Jump to content

gpsblake

+Premium Members
  • Posts

    1297
  • Joined

  • Last visited

Everything posted by gpsblake

  1. I still think the best way around this problem is after 7 days of no action, the waymark gets published automatically, with the group officers able to unpublish it if it's discovered it doesn't meet the category.
  2. https://www.garmin.com/en-US/c/outdoor-recreation/handheld-hiking-gps/ - No Oregon's or Etrex 25/35 listed either as current. Also heard this on the Geo-Gearheads podcast that the Oregon's of all models were discontinued. Interesting, i thought the Oregon's were their best selling model for geocaching. (or just fewer and fewer people are using a dedicated GPSr)
  3. I use the Garmin Oregon 600 but also have used the GPSMAP 62s. Both work fine but as others have pointed out, the Oregon has a bigger screen. The only thing about the Oregon is that when it rains, the rain will act like you are touching the screen so your map so if you are on the map screen, you might end up with the menu on the unit or some obsecure display, won't affect your ride and geocaching stats though. The fix of course is to lock your screen on the Oregon while riding in the rain.
  4. gpsblake

    GPS in Tablets

    The $69 Walmart ONN 8 inch tablet has GPS in it. I know this by using an app that showed (GPS status) that proves this.
  5. Is the Oregon 700 worth $200 over the GPSMAP 60? Yes, if you are going to be geocaching frequently enough. It has everything you really need for geocaching, hiking etc. If the GPSMAP 66 worth $300 more than the Oregon 700? Absolutely not in my opinion. If you don't want a touch screen, I would recommend a GPSMAP 64 for half the price of the 66. Another option since you said you are hiking and perhaps size and weight are an issue is perhaps something like a Etrex (except for the 10) which is smaller in size and saves an ounce or two. As others have chimed in, geocaching accuracy isn't a factor anymore, all units will get you to a cache site, FINDING that micro or hard to see cache, well, that's a whole other matter.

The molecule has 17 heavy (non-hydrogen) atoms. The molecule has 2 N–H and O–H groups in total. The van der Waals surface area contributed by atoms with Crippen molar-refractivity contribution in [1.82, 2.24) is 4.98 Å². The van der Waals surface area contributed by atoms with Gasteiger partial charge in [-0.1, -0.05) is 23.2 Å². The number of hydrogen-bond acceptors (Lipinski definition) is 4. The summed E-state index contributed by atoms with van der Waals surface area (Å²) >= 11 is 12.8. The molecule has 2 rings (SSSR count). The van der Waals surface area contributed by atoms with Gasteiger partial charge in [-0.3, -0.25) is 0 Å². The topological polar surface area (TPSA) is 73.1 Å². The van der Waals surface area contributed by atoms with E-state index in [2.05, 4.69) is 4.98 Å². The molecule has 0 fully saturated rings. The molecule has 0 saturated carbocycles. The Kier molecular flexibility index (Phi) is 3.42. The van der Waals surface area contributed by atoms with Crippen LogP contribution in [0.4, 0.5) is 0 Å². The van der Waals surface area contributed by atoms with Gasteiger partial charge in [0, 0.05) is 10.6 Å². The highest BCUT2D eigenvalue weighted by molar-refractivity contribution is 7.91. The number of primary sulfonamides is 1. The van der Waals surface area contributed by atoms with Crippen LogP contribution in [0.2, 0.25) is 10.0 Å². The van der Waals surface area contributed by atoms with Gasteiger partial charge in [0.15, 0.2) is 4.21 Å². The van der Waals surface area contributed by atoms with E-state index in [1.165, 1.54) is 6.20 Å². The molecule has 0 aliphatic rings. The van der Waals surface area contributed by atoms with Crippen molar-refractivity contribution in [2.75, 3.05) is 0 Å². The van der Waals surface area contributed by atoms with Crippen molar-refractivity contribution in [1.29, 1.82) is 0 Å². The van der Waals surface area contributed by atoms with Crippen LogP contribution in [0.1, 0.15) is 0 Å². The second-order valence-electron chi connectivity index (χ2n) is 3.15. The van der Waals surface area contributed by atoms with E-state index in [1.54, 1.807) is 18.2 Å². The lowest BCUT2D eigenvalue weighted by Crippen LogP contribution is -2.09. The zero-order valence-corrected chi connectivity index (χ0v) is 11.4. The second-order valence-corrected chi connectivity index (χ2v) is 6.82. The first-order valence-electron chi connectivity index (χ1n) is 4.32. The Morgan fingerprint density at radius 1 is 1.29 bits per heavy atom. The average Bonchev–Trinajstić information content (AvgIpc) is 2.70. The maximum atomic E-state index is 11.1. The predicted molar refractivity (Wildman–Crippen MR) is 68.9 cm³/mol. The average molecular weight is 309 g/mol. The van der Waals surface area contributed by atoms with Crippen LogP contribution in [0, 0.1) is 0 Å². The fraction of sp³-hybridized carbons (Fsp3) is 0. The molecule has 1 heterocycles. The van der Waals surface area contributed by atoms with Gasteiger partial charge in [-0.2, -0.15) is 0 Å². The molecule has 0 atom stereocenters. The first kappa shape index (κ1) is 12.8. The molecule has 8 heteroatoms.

6. Actually I disagree. Garmin has been very slow to adopt to modern technology. They still haven't (on purpose I think) gotten bluetooth right. A $70 Iphone 6s I will argue is superior to the $500 GPSr in every possible way except battery life. Try typing a detailed log on any handheld GPSr unit versus that if even the Iphone 6s and it's no contest, the Iphone wins. You can even dictate a log using your voice on a smartphone. Can't on a GPSr. The camera of the 6s, superior in every possible way to even the Montana or Oregon 750 series. Accuracy for geocaching, exactly the same. Play Wherigo?? No current Garmin plays it. Adventure Labs?? Nope with a GPSr. Screen size, screen resolution, $79 Iphone 6s easily beats any GPSr. Spoken directions??? Only the very most expensive handheld GPSr's do that, any cellphone does it easily. Routing and mapping, the cellphone wins very easily. Compare a cellphone from 16 years ago to those of today. No cellphone made 16 years ago will work. A Garmin GPSr from 16 years ago works just perfectly and will get you to ground zero as easily as any modern GPSr will today. Sorry, technology has changed and Garmin has not kept up. I think the Monterra series had the possibility but it never took off. Now in saying all of that, I still use a GPSr (Garmin 62 or Oregon 600) over a phone for geocaching.
  7. Guys, the difference between 1.5 meter accuracy and 3 meter accuracy when it comes to geocaching means nothing. Both will get you to ground zero and neither will help you in finding the hard to find micro, plus you have to account for the accuracy of the placer of the geocache. Of course, for other purposes, like benchmarking or other professional uses, it might be a difference. I think the Montana also gives spoken turn by turn directions and the Oregon doesn't (although a $40 cellphone can, come on Garmin, you really can do better when it comes to that). I know the GPSMAP 66i will do spoken turn by turn, not sure about the others in the 66 series.